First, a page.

The prospect of automating manual tasks emits a siren song to most developers. Like a siren, the call often leads you straight into disaster. Best intentions often end up leaving companies with code that’s more expensive to maintain and less useful than human labor. Reports and tasks become a leaky faucet for productivity.
Here are six questions to ask yourself, or a developer, before dancing to the automation music:
How often is the task likely to change?
Weekly Business Intelligence reports change monthly, monthly ones change every quarter, and quarterly ones change every year. They are never stable enough to be worth automating by an outside developer. This is why BI tools that let non-technical users semi-automate reports are a 5 billion dollar industry.
On the other hand, regulatory and compliance reports are likely to be stable for years and make great targets.
If a task won’t be executed at least 10 times between changes, it probably won’t be worth automating.
How long is the task likely to continue?
Some tasks are likely to continue “forever”. Archiving old client data, scrubbing databases and other client onboarding/offloading tasks fall into this category.
Some tasks are never going to come up again.
If a task won’t be executed at least 5 more times, it probably won’t be worth automating.
How much human effort does the task consume, and for whom?
You can automate turning on the office lights in the morning with a motion detector, but it won’t pay off in terms of time saved from flipping a switch.
How much of an interruption is doing the task? Turning on the lights on your way in the door isn’t an interruption for anyone. Phone support manually resetting a user password isn’t an interruption, but having the CFO process refunds for clients is a giant interruption.
Even if the reset and refund are both a single button click that takes 15 seconds, pulling the CFO away is a much bigger deal. Also the context switch for the CFO will be measured in minutes because she’s not processing refunds all day long.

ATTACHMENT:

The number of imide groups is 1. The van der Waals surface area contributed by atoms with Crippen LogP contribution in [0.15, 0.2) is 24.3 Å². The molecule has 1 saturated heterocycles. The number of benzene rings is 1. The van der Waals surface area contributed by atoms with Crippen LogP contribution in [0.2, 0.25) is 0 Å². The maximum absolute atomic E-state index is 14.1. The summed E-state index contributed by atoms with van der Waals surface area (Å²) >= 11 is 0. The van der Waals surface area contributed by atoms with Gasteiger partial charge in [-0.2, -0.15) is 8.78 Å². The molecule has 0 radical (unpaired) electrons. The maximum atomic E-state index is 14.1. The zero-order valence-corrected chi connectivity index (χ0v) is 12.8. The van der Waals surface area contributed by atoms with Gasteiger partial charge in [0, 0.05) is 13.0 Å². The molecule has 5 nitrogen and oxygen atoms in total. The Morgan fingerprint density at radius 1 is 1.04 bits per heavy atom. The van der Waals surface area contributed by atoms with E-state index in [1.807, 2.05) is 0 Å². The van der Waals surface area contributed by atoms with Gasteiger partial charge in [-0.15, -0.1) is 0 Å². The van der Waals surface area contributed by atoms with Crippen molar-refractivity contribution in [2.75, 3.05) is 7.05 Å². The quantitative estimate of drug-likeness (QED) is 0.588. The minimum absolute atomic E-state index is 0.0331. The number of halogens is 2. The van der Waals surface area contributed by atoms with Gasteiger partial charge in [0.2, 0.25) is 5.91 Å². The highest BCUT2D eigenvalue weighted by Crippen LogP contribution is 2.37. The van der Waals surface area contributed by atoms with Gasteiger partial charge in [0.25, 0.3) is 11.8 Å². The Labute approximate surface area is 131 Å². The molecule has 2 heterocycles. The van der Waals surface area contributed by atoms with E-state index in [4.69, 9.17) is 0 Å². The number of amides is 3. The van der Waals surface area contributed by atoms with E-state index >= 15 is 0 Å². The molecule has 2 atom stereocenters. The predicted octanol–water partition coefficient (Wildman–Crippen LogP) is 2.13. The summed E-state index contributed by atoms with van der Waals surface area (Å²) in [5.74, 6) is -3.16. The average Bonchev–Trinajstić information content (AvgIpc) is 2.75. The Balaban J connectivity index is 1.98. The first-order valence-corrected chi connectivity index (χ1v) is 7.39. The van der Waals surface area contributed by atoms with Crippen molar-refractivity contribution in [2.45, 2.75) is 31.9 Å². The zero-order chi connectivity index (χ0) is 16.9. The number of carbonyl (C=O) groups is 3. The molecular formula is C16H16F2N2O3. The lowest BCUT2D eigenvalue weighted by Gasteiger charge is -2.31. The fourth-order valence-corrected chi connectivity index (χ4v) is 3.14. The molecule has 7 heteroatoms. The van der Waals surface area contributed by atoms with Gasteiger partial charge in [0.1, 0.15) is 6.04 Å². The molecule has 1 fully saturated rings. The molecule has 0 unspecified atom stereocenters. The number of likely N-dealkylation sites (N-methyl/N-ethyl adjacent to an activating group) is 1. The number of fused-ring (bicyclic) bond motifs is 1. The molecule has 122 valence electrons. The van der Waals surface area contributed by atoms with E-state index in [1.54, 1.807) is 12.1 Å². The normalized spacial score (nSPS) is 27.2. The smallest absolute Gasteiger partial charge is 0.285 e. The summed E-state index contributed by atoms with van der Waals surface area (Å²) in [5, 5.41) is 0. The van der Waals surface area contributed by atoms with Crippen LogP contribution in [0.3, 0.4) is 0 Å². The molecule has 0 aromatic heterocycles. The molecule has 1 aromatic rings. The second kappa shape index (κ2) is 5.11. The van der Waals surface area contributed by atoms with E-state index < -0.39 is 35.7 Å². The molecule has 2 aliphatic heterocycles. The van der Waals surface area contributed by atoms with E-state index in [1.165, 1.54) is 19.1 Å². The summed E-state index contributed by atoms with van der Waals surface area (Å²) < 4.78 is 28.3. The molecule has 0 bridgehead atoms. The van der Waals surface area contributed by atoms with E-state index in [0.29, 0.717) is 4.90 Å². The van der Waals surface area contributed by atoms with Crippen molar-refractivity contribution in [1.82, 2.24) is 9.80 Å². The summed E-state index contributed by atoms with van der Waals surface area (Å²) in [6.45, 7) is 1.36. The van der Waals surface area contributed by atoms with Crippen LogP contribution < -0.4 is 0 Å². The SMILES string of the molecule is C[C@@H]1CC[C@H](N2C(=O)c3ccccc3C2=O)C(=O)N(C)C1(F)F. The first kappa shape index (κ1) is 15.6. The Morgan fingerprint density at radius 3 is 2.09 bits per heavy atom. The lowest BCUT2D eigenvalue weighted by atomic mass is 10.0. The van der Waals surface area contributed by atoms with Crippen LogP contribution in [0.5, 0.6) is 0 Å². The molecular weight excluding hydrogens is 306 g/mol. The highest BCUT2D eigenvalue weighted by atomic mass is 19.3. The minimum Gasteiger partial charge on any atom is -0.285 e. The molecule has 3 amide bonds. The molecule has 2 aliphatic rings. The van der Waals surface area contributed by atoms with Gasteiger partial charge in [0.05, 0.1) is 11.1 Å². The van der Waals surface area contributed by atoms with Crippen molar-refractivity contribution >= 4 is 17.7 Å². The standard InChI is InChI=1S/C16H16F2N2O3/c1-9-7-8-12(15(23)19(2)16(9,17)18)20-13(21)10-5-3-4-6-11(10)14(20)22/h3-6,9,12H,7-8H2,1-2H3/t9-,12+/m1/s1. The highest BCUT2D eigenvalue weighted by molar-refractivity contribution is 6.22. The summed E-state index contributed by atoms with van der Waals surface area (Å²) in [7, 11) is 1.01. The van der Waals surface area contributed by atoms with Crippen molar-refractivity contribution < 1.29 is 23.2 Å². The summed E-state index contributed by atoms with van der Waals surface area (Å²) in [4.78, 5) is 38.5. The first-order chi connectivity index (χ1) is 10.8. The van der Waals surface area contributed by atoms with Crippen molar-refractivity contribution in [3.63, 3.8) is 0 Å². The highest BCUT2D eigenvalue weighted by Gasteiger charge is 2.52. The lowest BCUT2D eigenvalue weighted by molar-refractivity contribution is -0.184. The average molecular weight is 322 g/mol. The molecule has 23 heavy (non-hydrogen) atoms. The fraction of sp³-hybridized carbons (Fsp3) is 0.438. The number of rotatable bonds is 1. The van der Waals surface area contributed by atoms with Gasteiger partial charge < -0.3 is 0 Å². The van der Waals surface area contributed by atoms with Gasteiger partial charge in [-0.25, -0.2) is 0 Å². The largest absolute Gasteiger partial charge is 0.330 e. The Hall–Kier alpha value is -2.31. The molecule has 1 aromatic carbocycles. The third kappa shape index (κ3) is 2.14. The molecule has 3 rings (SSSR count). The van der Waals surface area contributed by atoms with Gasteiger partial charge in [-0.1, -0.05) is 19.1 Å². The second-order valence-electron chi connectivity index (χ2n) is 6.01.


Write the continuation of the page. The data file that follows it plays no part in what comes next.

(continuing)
Use a sliding scale based on time and title. For entry level, don’t automate until the task takes more than an hour per person per day. For the C-Suite anything over 5 minutes per day is a good target.
How much lag can automation save your clients?
Clients don’t care how long the task takes, they care about the lag between asking and receiving. It doesn’t matter that processing a refund only take 5 minutes if your team only processes refunds once a week.
If the client lag is more than a day, consider automating.
Is the Task a real process, or are you cleaning up the effects of a bug?
Software bugs can do all sorts of terrible things to your data and process, but after the first couple of times, the damage becomes predictable and you’ll get better at fixing the damage.
Automating the fix is one way of fixing the bug. That’s how bugs become features.
If you don’t want to make the bug an official part of your software, don’t automate the fix.
How common and expensive are mistakes?
Mistakes are inevitable when humans are manually performing routine tasks.
Mistakes are inevitable when developers first automate a routine task. Assume that developer mistakes will equal one instance of a manual mistake.
For an automation to save money you have to expect to prevent at least 2 manual errors.
As an equation:
[Cost to Automate] + [Cost of a mistake] < [Cost of a mistake] * [Frequency of mistakes]
Because the cost of mistakes is relatively easy to quantify, tasks with expensive mistakes are usually automated early on.
Developers always want to automate things, sometimes it pays off, sometimes it’s a mistake.
If you ask these six questions before automating you’re much more likely to make the right choice:
- How often is the task likely to change?
- How long is the task likely to continue?
- How much human effort does the task consume, and for whom?
- How much lag can automation save your clients?
- Is the Task a real process, or are you cleaning up the effects of a bug?
- How common and expensive are mistakes?